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Overbored entry on choke tubes

Discussion in 'Shooting Related Threads' started by wlc, May 7, 2012.

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  1. wlc

    wlc Member

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    Does the over size entry diameter on a choke tube affect the pattern? I guess I'm wondering if a fixed choke with a barrel of .740 and a choke diameter of .710 will perform differently than a .740 bore with an extended choke tube with a .750 entry area and reduced back to .710. Anybody know?
     
  2. john g.

    john g. TS Supporters TS Supporters

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    wic

    This is my own opinion from testing Browning Bt99s many years ago.I had a BT99 two barreled set I/M & F and a BT99 with Invectors. Not invector plus. The invector gun always had a patern with holes in it and not as even as the fixed choked gun or as tight. This was very consistant no matter what load I put in them.The pattern was more dense out of the fixed choke.

    The design is almost like a old jug choke.

    With that said I will take a fixed choke gun in the games most of the time.But I have shot some good scores with guns that have the longer choke tubes.I am shure you will get some other input on this,most very good knowlege.

    John G.
     
  3. Unknown1

    Unknown1 Well-Known Member

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    The wad and shot won't notice any difference!

    Keller
     
  4. miketmx

    miketmx Well-Known Member

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    Browning rates their screw in choke tubes in a completely different way than their fixed chokes. The fixed chokes are much tighter. For the OP question the result constriction from the bore is what matters, but never accept a choke job where the entry to the choke would cause the wad to catch and ruin the barrel.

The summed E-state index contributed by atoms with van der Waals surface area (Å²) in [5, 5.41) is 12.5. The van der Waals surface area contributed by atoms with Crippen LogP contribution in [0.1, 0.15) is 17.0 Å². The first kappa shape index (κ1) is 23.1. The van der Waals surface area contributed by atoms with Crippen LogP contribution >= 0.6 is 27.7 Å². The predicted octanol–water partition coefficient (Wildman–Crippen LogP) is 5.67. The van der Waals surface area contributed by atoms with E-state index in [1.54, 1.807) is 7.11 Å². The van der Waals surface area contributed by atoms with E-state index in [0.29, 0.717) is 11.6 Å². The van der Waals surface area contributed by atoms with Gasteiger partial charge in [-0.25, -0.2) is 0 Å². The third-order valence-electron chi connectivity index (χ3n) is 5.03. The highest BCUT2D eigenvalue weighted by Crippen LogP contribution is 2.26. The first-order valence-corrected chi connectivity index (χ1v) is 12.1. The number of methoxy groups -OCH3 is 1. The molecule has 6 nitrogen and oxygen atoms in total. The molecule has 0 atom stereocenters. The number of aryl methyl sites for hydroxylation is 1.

5. Steve W

    Steve W Well-Known Member

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    I certainly can't tell the difference, but a very, very famous barrel smith told me, fixed choke barrel "almost" always outperform choke tubes in pattern density. That's why he must work on the barrel if customers want him to instal his choke tubes.
     
  6. chipking

    chipking TS Member

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    How far does the shot column have to travel (with pressure behind it)before it assumes the new diameter of the barrel. My personal belief is that with pressure pushing and inertia holding it back it will expand to fill the over size bore. If that happens just before it enters the choke then the effective constriction will be from the largest diameter of the overbore to the smallest diameter of the choke. Most choke tubes have such a short lead that for all intents and purposes it is a ripple in the shot column before the return to bore diameter (choke taper) however others have a larger than original bore lead that is longer than the entire shot column before it returns to bore diameter (choke taper) and that is a overbored barrel right before the choke. "JUG" chokes were developed as a means to provide tighter than cylinder choke patterns from cylinder muzzle loader barrels and they worked by putting a overbored section longer than the shot column just before the exit (sound familiar)(when done by folks who knew what they were doing they worked very well). That has not changed and applies to fixed chokes and choke tubes as well. When made by someone who knows what they are doing they all work quite well. When done by some nimrod who does not have a clue results will probably be less than stellar.

    --- Chip King ---
     
  7. wlc

    wlc Member

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    Thanks all, It seems logical to me that what Chip says is correct. Some tubes seem to have quite a long oversize diameter. I don't have any way of testing this and hoped that someone had. It doesn't matter anyway, I was just curious.
     
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